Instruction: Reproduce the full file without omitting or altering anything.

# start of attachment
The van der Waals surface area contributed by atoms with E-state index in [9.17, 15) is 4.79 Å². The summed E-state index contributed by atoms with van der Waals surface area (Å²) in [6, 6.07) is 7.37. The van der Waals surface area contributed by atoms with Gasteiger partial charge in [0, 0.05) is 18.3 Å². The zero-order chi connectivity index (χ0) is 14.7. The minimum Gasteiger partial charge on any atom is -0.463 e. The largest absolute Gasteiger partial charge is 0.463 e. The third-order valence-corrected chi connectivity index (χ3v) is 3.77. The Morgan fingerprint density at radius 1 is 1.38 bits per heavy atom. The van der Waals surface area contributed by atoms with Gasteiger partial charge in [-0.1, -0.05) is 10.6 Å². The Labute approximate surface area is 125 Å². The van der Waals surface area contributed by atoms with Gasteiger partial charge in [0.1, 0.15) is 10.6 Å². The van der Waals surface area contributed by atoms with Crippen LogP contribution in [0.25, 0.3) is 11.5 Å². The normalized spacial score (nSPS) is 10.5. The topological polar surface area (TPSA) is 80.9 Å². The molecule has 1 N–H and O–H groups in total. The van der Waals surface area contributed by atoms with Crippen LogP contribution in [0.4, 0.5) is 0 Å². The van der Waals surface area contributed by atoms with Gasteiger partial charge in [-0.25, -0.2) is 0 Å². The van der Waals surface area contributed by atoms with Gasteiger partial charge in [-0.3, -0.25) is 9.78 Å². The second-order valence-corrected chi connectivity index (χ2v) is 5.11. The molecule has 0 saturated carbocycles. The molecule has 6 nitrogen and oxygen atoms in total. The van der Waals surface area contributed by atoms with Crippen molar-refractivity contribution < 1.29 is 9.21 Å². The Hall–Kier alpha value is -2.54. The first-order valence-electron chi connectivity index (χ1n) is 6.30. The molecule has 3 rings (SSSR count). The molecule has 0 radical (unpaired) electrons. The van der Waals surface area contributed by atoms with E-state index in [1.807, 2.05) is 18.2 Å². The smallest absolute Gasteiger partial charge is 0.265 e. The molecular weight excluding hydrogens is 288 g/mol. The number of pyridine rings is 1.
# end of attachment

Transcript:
The van der Waals surface area contributed by atoms with E-state index in [9.17, 15) is 4.79 Å². The summed E-state index contributed by atoms with van der Waals surface area (Å²) in [6, 6.07) is 7.37. The van der Waals surface area contributed by atoms with Gasteiger partial charge in [0, 0.05) is 18.3 Å². The zero-order chi connectivity index (χ0) is 14.7. The minimum Gasteiger partial charge on any atom is -0.463 e. The largest absolute Gasteiger partial charge is 0.463 e. The third-order valence-corrected chi connectivity index (χ3v) is 3.77. The Morgan fingerprint density at radius 1 is 1.38 bits per heavy atom. The van der Waals surface area contributed by atoms with Gasteiger partial charge in [-0.1, -0.05) is 10.6 Å². The Labute approximate surface area is 125 Å². The van der Waals surface area contributed by atoms with Gasteiger partial charge in [0.1, 0.15) is 10.6 Å². The van der Waals surface area contributed by atoms with Crippen LogP contribution in [0.25, 0.3) is 11.5 Å². The normalized spacial score (nSPS) is 10.5. The topological polar surface area (TPSA) is 80.9 Å². The molecule has 1 N–H and O–H groups in total. The van der Waals surface area contributed by atoms with Crippen LogP contribution in [0.4, 0.5) is 0 Å². The van der Waals surface area contributed by atoms with Gasteiger partial charge in [-0.25, -0.2) is 0 Å². The van der Waals surface area contributed by atoms with Gasteiger partial charge in [-0.3, -0.25) is 9.78 Å². The second-order valence-corrected chi connectivity index (χ2v) is 5.11. The molecule has 0 saturated carbocycles. The molecule has 6 nitrogen and oxygen atoms in total. The van der Waals surface area contributed by atoms with Crippen molar-refractivity contribution < 1.29 is 9.21 Å². The Hall–Kier alpha value is -2.54. The first-order valence-electron chi connectivity index (χ1n) is 6.30. The molecule has 3 rings (SSSR count). The molecule has 0 radical (unpaired) electrons. The van der Waals surface area contributed by atoms with E-state index in [1.807, 2.05) is 18.2 Å². The smallest absolute Gasteiger partial charge is 0.265 e. The molecular weight excluding hydrogens is 288 g/mol. The number of pyridine rings is 1.